BI Theory #1: An introduction to the changing world of self-service BI

New beginnings

Hi everyone.

It seems like the best way to start a blog is with an introduction, but instead of boring you with my life’s details let’s just jump straight into it.

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The gist is that I’ve decided to start this blog about business intelligence and analytics in the hope that I can share some of the tools, tips, and tricks that I’ve picked up on my journey to becoming a better analyst.

Starting a blog always comes with some trepidation – the fear that not only will you lack the stamina to continue with what you’ve started, but also that it’ll be public for the world to see! Hopefully this blog marks the beginning of a great journey… but for now you’ll just have to settle with some thoughts on why I think the analytics industry is in for a shake-up.

What is business intelligence?

In short it’s using your business’ data to help make decisions.

It’s a rather loose definition but I think it mostly fits. To narrow it down you can think of it as making comparisons, performing calculations, and looking at trends.

To do those things you usually follow the same steps:

  1. Collect your data
  2. Clean and/or Transform your data
  3. Analyse the data and look for insights
  4. Present your findings and allow others to explore your analysis

Those steps are all pretty straight forward so you might be asking yourself: what’s changed, why is the industry “in for a shake-up”?

Well, I’m glad you asked. In my opinion there are two things that have changed:

  1. The workforce has become more tech savvy and the average worker has become more confident using basic analytics tools (including the ubiquitous Excel)
  2. The tools for performing business intelligence have become both simpler to use and more effective at providing insights.

These simple changes have opened the door for what you might call “everyday analysts”.

Who are these “everyday analysts?”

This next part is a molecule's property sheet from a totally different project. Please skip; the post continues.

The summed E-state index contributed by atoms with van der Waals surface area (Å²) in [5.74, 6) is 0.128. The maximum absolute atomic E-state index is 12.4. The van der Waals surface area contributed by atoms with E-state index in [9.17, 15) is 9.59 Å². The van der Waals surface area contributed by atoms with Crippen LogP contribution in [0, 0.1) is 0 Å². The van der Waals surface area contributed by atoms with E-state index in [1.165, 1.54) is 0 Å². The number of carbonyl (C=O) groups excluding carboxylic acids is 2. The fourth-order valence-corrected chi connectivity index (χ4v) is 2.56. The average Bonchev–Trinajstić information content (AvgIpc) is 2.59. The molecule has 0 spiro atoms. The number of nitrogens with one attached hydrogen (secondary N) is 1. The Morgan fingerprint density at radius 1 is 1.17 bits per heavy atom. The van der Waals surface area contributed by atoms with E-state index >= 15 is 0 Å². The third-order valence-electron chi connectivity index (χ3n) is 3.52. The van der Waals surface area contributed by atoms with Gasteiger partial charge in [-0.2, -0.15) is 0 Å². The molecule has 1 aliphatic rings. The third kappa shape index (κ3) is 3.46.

These are people that are familiar with the business and more often than not are also the same people that do the data entry. They have deep knowledge of business processes and usually have an idea of which trends would be meaningful.

Now that robust tools to perform analysis are highly accessible (i.e. built right into Excel), it’s likely that at least one of your colleagues, if not yourself, can perform the analysis directly, rather than rely on assistance external to the department.

So what are the “new” tools?

In short they are Power Query and Power Pivot, and as of Excel 2016 (Pro edition) they are built right into Excel. You may already know them as the new “Get & Transform” interface (Power Query) and the “Data Model” (Power Pivot). They have many names but I’ll always refer to them by their initial add-in names.

A quick caveat: I’m not saying that everyone is going to love these tools or that they’re child’s play – the learning curve is still there, although I’d say it’s much easier than learning VBA and generally provides a more robust analysis.

With that said, each department will usually have at least one or two people that love fiddling with Excel, or as Rob Collie (a popular self-service-BI evangelist and blogger) has said, they have the “data gene”. These “data gene” people will quickly come to realize that there is much more power at their fingertips than previously thought. But before I get ahead of myself let’s check out what the “old style” of reporting workflow looked like.

The “old style” reporting workflow:

To give you an example of the “old style” reporting workflow: if one of these sales people wanted to analyse their data to provide a report to their manager, they’d likely have to resort to doing one of the following things:

  • Use pre-built reports
  • Export their data to Excel
  • Engage a developer to create a new report

If your pre-built reports don’t suit your current needs, or you’re sick of spending time exporting data to Excel to provide a routine report, you may decide to get in touch with a developer to create a new report. There are a few reasons why this option isn’t very appealing:

  • It requires specialised skills
  • It’s expensive (especially if you have to go external to your org)
  • It’s time consuming
  • It’s often not what you wanted (especially not the first time)

The revolution:

Now imagine if someone on your team (if not you personally) was able to create a quick framework for new reports that, frankly, is probably better than your existing cumbersome infrastructure. No more visits to central IT, no more back and forth between your team and a developer who doesn’t “get it”, and best of all, central IT at your company can instead focus on what they do best – managing security, ensuring uptime, and empowering users with software to achieve their own goals.

How many times have you been sold on the idea of new tools only to find out that they’re proprietary, expensive, and in the end everyone just presses the infamous “Export to Excel” button? Hopefully never, but the point is that the vast majority of analysis, regardless of which enterprise-style solution has been adopted by the organization, still manages to just find its way into Excel.

So why not just perform the analysis within Excel while maintaining a direct link to your database? If you think it sounds like a good idea, so does Microsoft, which is why they’ve spent the last 10+ years building the framework to include this in Excel in the form of Power Query and Power Pivot. Read on for an introduction to these tools.